The resources dimension considers the broadest sense of the word. The climate for innovation is enhanced if people know that they have the ‘resource’ of authority and autonomy to act on innovative ideas. While innovative ideas do not necessarily need a lot of money or time to develop, staff can become demoralized if these traditional resources are not available and can feel that there is no point in putting forward a new idea. The presence of concrete resources signal that the organization is taking innovation seriously.
Smith and colleagues (2008) cited the availability of resources for innovation as one of several “key factors” in their structured review of 102 papers. A managerial practice that emerged as positively affecting creativity in Amabile’s (1998) study of high-tech research and development labs was the provision of “resources in the form of time and money”.
In a Cabinet Office Strategy Unit report, Mulgan and Albury (2003) also reviewed the innovation literature and suggested that “…creating time, e.g. through away days or golden hours…” was “critical” for stimulating innovation in the public sector. Researchers at the Health Services Management Centre at the University of Birmingham, commissioned by the East Midlands SHA to review the literature and suggest ways to promote innovation, also recommended “creating slack” so that staff had the time to think creatively (Williams, de Silva, Ham 2008). Interestingly, given the pressures and resource constraints we often see in the health service, Amabile (1998) also noted from her review of end-of-day reflection reports from high-tech designers that “people can think very creatively under severe time pressure if they are able to concentrate or focus on a single issue or challenge for a significant part of the day.”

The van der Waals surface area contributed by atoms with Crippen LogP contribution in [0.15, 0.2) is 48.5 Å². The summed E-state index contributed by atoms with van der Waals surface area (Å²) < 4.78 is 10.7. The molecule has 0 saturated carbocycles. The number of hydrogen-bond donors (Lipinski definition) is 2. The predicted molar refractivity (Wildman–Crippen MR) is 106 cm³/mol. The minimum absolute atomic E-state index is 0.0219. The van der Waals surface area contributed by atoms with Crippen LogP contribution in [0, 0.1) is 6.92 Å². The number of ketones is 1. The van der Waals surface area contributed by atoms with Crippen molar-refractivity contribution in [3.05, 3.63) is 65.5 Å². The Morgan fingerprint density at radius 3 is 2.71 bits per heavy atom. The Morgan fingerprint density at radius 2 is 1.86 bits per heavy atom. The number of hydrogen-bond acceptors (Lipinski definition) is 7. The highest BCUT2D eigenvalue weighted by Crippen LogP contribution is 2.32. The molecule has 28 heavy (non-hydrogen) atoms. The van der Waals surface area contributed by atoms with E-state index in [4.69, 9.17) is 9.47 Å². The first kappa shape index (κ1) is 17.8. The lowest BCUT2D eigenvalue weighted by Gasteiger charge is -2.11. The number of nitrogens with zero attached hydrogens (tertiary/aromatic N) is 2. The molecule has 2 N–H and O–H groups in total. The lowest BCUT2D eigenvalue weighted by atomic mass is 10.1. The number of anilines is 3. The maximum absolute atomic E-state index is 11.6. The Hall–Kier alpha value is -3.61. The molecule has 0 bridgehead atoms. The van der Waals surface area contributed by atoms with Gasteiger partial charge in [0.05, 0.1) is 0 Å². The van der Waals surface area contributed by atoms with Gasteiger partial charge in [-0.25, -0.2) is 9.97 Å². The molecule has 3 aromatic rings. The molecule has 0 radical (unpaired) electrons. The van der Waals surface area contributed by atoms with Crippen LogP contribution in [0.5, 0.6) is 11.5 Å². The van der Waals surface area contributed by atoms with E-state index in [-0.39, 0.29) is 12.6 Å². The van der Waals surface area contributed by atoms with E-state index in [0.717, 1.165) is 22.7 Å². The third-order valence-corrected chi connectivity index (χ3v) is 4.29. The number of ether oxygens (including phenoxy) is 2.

Another key managerial practice from Amabile’s (1998) study was “freedom to decide how to meet a challenge”. Beugelsdijk’s (2008) analysis of HR practices and innovation in 988 Dutch firms likewise found that organizations permitting higher levels of task autonomy and more flexible working hours generated more product innovations. Conversely, a meta-analysis by Damanpour (1991) showed that the centralization of decision-making autonomy within an organization was negatively associated with the rate of adoption of multiple innovations. Kanter (2002) summed it up tongue-in-cheek in one of her “classic rules for stifling innovation”; namely, “insist that people who need your approval to act go through several layers of other managers first”.
NOTE: All of the information on the Elements of a Culture of Innovation, Assessment, and Tips for Leaders were adapted from Maher, Lynne, Paul Plsek, Jenny Price, and Mark Mugglestone, (2010), “Creating the Culture for Innovation: A Practical Guide for Leaders” published by the National Health Service (NHS) Institute for Innovation and Improvement in the United Kingdom